Often there’s nothing more satisfying and delicious than food in its natural form: an apple picked fresh from the tree, a sweet garden strawberry, eating a freshly harvested oyster on a boat, a quality grilled steak seasoned with only salt and pepper or nibbling on a locally farm raised carrot on my walk home from the Farmers Market.
Nevertheless, as chefs, home cooks and lovers of food, we can also explore mixing flavors to create recipes, trying new techniques and presentations with the hope of adding to the pleasures of the edible.
The term “Molecular Gastronomy” was originally intended to refer to only the science and investigation of cooking. These days the term is used to describe a style of cuisine. Catalan chefs Ferran Adria and Jose Andres are the most well known among those working in this realm – even lecturing at Harvard these days – although any respectable food city now has at least one place exploring these techniques.
I enjoy playing with food, I did the research and did my best in searching recipes and gathering what supplies I needed. I have not broken any new ground but it’s a start in what I hope to eventually feel comfortable adding to my repertoire.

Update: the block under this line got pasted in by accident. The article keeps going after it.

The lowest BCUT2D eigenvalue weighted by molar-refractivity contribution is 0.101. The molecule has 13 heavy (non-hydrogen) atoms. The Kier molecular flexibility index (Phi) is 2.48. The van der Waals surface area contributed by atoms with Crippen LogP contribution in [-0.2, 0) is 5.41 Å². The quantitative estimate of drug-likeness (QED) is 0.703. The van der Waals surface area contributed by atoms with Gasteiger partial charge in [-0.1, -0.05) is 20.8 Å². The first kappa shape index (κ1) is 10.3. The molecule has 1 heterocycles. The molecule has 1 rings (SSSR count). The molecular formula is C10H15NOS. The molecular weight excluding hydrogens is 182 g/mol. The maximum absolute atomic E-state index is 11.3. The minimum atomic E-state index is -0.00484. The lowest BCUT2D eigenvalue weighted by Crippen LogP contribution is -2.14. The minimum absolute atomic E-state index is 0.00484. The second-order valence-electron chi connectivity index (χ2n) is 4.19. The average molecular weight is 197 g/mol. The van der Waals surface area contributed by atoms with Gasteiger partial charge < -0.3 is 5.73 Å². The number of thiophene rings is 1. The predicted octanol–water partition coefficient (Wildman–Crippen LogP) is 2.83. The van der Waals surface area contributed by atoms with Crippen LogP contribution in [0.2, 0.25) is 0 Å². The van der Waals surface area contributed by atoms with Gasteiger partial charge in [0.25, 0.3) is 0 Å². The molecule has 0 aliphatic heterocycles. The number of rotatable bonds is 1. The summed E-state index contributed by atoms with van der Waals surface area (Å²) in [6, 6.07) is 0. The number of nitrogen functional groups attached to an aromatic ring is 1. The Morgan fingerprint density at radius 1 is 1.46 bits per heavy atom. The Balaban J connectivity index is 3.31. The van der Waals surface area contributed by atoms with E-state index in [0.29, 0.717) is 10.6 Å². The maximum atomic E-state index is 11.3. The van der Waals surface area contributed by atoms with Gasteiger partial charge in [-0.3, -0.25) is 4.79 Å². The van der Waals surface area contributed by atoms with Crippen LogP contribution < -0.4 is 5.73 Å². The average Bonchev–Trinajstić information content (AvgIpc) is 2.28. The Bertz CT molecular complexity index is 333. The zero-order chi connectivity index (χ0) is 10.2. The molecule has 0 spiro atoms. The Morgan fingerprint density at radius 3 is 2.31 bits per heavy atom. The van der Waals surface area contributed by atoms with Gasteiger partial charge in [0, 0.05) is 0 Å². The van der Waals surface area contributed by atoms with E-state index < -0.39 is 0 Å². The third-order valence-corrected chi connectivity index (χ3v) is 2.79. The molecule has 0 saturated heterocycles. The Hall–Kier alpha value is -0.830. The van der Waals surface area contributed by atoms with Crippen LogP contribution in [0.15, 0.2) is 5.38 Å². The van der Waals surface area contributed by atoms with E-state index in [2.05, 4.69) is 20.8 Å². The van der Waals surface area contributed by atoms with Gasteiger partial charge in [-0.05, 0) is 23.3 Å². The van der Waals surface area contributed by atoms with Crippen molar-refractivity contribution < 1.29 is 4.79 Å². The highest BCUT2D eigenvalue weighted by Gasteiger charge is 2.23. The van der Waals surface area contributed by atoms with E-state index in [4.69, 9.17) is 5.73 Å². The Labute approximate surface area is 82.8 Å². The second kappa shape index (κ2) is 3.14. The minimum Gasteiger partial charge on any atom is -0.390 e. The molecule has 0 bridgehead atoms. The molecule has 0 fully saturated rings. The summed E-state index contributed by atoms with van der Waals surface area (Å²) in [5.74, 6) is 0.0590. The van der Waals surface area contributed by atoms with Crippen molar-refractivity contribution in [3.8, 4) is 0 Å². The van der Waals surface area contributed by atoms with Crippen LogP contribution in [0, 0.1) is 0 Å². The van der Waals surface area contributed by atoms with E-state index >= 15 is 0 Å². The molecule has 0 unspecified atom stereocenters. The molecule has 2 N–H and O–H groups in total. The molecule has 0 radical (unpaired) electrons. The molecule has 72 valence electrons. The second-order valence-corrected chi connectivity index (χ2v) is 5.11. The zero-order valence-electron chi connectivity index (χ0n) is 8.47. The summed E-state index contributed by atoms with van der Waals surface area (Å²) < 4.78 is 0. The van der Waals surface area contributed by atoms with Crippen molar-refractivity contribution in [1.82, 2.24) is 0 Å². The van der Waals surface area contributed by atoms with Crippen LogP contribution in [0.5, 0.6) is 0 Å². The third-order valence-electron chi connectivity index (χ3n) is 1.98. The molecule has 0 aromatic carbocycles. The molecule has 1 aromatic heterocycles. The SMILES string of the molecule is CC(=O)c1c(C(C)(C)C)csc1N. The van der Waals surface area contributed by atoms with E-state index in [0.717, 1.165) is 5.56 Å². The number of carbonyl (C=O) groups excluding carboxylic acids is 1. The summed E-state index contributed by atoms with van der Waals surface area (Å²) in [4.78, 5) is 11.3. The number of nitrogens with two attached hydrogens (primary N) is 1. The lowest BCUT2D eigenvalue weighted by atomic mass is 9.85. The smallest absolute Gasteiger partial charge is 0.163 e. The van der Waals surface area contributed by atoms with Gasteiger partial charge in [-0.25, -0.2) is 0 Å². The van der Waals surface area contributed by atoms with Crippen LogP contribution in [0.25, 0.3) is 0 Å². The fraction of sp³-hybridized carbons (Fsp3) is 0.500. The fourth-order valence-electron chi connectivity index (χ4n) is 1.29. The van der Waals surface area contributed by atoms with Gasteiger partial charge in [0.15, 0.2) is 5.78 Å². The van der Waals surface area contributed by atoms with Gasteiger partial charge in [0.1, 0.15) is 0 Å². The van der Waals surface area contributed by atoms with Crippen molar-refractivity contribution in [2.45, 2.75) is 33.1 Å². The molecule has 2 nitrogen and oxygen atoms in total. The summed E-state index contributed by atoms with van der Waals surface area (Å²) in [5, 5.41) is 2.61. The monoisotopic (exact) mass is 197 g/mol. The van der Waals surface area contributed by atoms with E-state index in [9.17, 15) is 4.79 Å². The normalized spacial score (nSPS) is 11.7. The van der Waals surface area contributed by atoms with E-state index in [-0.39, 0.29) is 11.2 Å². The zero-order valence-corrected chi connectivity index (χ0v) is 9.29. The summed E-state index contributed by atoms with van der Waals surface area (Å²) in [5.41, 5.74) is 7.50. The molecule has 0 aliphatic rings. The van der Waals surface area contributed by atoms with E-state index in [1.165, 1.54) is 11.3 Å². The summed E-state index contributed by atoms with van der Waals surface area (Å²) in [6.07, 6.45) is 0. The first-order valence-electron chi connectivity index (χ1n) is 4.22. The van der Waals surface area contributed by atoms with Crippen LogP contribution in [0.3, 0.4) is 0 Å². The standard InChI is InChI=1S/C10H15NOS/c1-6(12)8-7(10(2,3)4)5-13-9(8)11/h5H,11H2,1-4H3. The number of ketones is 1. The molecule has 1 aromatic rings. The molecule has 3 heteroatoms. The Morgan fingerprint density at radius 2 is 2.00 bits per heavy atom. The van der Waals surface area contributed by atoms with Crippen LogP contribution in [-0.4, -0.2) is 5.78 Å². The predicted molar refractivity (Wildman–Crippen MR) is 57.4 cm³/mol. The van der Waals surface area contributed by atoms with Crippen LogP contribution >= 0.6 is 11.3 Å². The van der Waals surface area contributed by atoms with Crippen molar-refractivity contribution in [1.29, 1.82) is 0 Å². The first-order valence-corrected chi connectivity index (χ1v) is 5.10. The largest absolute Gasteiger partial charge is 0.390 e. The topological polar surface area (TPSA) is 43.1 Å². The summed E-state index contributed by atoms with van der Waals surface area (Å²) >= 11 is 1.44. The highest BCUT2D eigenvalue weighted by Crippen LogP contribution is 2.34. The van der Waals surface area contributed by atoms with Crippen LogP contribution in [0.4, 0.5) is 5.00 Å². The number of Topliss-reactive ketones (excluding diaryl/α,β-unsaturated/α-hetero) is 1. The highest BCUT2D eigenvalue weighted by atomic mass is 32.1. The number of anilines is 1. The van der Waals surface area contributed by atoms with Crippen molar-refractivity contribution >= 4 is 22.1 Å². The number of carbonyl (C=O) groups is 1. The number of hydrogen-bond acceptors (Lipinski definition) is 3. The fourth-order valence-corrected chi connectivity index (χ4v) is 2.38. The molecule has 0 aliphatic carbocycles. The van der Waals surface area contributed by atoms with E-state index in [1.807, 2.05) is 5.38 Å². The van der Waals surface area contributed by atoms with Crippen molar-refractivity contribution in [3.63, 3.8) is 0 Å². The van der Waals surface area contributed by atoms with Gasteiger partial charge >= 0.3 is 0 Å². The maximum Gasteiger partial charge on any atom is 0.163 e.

Some experiments failed and some did not taste so great but after failures, I did more research and went back at it. It’s fun to play with food and it’s also fun to enjoy food that’s been played with.
Some of the ingredients used
Soy Lecithin (powder and liquid)
Wine ravioli bubble served on a cracker with my homemade goat cheese mozarella.
Carrot juice caviar in the making
A batch of carrot juice caviar
Carrot juice raviolis and caviar. cranberry caviar and wine ravioli
Frozen pineapple foam that we topped our rum cocktails with